The exhbition is put together by Sander Bink, specialist on the Dutch Fin-de Siècle. To the occasion of this show the beautifully illustrated book Carel de Nerée tot Babberich en Henri van Booven. Den Haag in het fin de siècle will presented at the vernissage (published by WBOOKS, Apeldoorn, together with the Louis Couperus Museum).
This exhibition was made possible by financial contributions from Foundation Gifted Art and a sponsor who wishes to remain anonymous. The accompanying pubication was financed by the Foundation Harten Fonds and the M.A.O.C. Gravin van Bylandt Foundation.
Lechner, A Creative Genius
In 2014 the Museum commemorate the 100th anniversary of the death of Ödön Lechner (1845–1914), one of the greatest Hungarian architects and one of the original geniuses of the European architectural scene at the turn of the 19th and 20th centuries. To mark this anniversary, the Institute of Art History of the Hungarian Academy of Sciences and the Museum of Applied Arts in Budapest are jointly organizing an international conference and an exhibition.
This exhibition presents the whole scope of the work of the architect Ödön Lechner. Special attention is paid to five major works, nominated for UNESCO World Heritage Site status: the Kecskemét City Hall, the parish church of Budapest-Kőbánya, the Museum of Applied Arts, the Institute of Geology, and the Postal Savings Bank. Visitors can familiarise themselves with these through the architect’s original plans and drawings, as well as period and modern photographs. Working drawings of the ornaments so crucial to Lechner’s work, the publications which inspired him, and examples of the Zsolnay ceramic in which they were realized are also presented. One of the rooms evokes the world of the Japan Coffee House, Lechner’s second home, another acommodates a panoramic movie of his major works.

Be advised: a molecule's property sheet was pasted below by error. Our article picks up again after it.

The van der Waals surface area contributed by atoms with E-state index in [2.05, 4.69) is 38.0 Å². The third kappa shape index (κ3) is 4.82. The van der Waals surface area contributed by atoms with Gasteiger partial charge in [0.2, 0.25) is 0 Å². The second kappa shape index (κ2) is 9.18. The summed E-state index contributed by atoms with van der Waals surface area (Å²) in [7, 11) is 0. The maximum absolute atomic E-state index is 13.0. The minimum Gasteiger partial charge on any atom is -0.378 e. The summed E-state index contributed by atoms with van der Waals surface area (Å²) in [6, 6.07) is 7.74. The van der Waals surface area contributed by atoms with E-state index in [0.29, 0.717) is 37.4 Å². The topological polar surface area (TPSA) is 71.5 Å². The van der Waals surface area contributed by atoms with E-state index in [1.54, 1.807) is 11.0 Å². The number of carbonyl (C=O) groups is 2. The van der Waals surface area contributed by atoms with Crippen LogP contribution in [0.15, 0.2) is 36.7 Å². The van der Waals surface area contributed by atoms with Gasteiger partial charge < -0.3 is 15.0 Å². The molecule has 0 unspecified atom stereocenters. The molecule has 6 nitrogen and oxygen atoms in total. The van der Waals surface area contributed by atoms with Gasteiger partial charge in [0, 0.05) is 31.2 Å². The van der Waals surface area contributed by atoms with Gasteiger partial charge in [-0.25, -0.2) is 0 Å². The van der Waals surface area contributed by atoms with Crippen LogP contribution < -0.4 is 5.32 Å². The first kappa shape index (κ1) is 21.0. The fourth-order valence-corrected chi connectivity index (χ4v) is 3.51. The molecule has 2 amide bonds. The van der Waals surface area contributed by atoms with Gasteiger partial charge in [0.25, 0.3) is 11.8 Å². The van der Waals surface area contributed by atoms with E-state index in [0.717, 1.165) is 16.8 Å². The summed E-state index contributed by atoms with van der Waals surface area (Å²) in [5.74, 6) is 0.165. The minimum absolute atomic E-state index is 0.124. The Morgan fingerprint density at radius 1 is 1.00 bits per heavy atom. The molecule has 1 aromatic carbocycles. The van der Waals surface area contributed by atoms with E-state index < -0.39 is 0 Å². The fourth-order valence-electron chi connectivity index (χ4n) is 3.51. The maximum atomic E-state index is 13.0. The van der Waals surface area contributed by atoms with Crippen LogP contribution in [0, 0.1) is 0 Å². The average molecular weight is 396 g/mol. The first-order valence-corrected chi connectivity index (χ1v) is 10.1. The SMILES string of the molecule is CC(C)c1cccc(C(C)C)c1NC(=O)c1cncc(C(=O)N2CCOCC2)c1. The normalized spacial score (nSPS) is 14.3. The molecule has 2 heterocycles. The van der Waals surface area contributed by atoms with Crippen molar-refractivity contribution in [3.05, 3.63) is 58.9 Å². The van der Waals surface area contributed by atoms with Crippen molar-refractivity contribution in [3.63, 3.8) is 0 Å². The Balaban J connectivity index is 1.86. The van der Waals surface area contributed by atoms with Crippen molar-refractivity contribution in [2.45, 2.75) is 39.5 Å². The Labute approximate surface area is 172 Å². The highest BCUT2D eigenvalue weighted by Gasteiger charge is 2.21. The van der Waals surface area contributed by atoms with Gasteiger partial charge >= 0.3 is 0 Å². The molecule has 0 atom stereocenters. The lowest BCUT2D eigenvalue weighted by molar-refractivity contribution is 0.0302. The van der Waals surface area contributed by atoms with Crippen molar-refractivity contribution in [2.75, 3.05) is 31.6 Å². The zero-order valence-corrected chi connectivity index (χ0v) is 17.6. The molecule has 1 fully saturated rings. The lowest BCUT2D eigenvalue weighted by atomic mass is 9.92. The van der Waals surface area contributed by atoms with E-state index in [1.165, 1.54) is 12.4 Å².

Viollet-le-Duc - Les Visions d'un architecte
À l’occasion du 200e anniversaire de la naissance d’Eugène Viollet-le-Duc (1814-1879), cette exposition rétrospective présente l’œuvre singulière de ce grand architecte, théoricien et restaurateur, fondateur du musée de Sculpture comparée dont le musée des Monuments français est l’héritier.
Eugène Viollet-le-Duc est l’un des rares architectes du XIXe siècle dont la mort n’ait pas éteint la célébrité mais l’ait au contraire affirmée.
Malgré des polémiques, ses travaux de restauration et son œuvre font toujours référence pour les professionnels de l’architecture et son génie a marqué l’histoire de l’art et de l’architecture du Moyen Âge. Longtemps, les historiens se sont attachés à mettre en perspective sa science archéologique, sa doctrine en matière de restauration et son activité au service du patrimoine. À partir des années 1970, les idées qu’il avait exprimées en matière de création architecturale furent à leur tour objet d’étude et de controverses.
Aujourd’hui, trente ans après la dernière exposition monographique qui lui fut consacrée à Paris, ce sont les aspects les moins connus et les plus inattendus de cet artiste aux talents multiples qui sont présentés au public, pour témoigner de la richesse et de la complexité de sa personnalité. On connaît le caractère rationnel de sa démarche : il est question ici de souligner son côté visionnaire. Il s’agit, en d’autres termes, d’illustrer l’intimité qui existe entre le système positiviste qu’il incarne et ses délires romantiques, sources mêmes de son génie. Surgit peu à peu une personnalité étrange et complexe, hyperactive et féconde, mobilisant un savoir encyclopédique au service d’un projet politique tout autant qu’esthétique.
Une figure majeure du XIXe siècle français.